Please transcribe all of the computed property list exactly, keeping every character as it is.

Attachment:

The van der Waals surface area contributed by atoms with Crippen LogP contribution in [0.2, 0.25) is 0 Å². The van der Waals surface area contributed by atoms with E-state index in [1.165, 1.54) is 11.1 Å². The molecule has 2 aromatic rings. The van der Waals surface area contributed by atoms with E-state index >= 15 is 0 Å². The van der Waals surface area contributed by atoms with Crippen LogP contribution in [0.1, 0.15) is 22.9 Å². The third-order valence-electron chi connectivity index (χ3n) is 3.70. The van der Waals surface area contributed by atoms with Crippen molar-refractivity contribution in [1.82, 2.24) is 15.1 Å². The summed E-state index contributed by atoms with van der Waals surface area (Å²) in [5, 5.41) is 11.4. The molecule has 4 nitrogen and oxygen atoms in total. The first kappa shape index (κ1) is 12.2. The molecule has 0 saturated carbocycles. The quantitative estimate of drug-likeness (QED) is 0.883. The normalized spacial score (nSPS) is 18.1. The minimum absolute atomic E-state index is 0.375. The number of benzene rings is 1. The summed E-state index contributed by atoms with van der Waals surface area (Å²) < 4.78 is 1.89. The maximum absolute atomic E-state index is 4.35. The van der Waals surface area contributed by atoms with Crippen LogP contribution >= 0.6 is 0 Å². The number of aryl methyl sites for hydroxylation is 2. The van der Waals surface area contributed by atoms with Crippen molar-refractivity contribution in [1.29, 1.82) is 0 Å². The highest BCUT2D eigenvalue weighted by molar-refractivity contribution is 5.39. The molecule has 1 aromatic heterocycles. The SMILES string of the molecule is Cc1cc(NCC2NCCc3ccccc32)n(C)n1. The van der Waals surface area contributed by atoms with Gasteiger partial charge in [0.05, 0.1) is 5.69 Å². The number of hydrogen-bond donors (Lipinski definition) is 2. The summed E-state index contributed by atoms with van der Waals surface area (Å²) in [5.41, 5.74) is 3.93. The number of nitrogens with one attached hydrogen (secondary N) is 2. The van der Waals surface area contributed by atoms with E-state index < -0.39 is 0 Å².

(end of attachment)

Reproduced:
The van der Waals surface area contributed by atoms with Crippen LogP contribution in [0.2, 0.25) is 0 Å². The van der Waals surface area contributed by atoms with E-state index in [1.165, 1.54) is 11.1 Å². The molecule has 2 aromatic rings. The van der Waals surface area contributed by atoms with E-state index >= 15 is 0 Å². The van der Waals surface area contributed by atoms with Crippen LogP contribution in [0.1, 0.15) is 22.9 Å². The third-order valence-electron chi connectivity index (χ3n) is 3.70. The van der Waals surface area contributed by atoms with Crippen molar-refractivity contribution in [1.82, 2.24) is 15.1 Å². The summed E-state index contributed by atoms with van der Waals surface area (Å²) in [5, 5.41) is 11.4. The molecule has 4 nitrogen and oxygen atoms in total. The first kappa shape index (κ1) is 12.2. The molecule has 0 saturated carbocycles. The quantitative estimate of drug-likeness (QED) is 0.883. The normalized spacial score (nSPS) is 18.1. The minimum absolute atomic E-state index is 0.375. The number of benzene rings is 1. The summed E-state index contributed by atoms with van der Waals surface area (Å²) < 4.78 is 1.89. The maximum absolute atomic E-state index is 4.35. The van der Waals surface area contributed by atoms with Crippen LogP contribution >= 0.6 is 0 Å². The number of aryl methyl sites for hydroxylation is 2. The van der Waals surface area contributed by atoms with Crippen molar-refractivity contribution in [1.29, 1.82) is 0 Å². The highest BCUT2D eigenvalue weighted by molar-refractivity contribution is 5.39. The molecule has 1 aromatic heterocycles. The SMILES string of the molecule is Cc1cc(NCC2NCCc3ccccc32)n(C)n1. The van der Waals surface area contributed by atoms with Gasteiger partial charge in [0.05, 0.1) is 5.69 Å². The number of hydrogen-bond donors (Lipinski definition) is 2. The summed E-state index contributed by atoms with van der Waals surface area (Å²) in [5.41, 5.74) is 3.93. The number of nitrogens with one attached hydrogen (secondary N) is 2. The van der Waals surface area contributed by atoms with E-state index < -0.39 is 0 Å².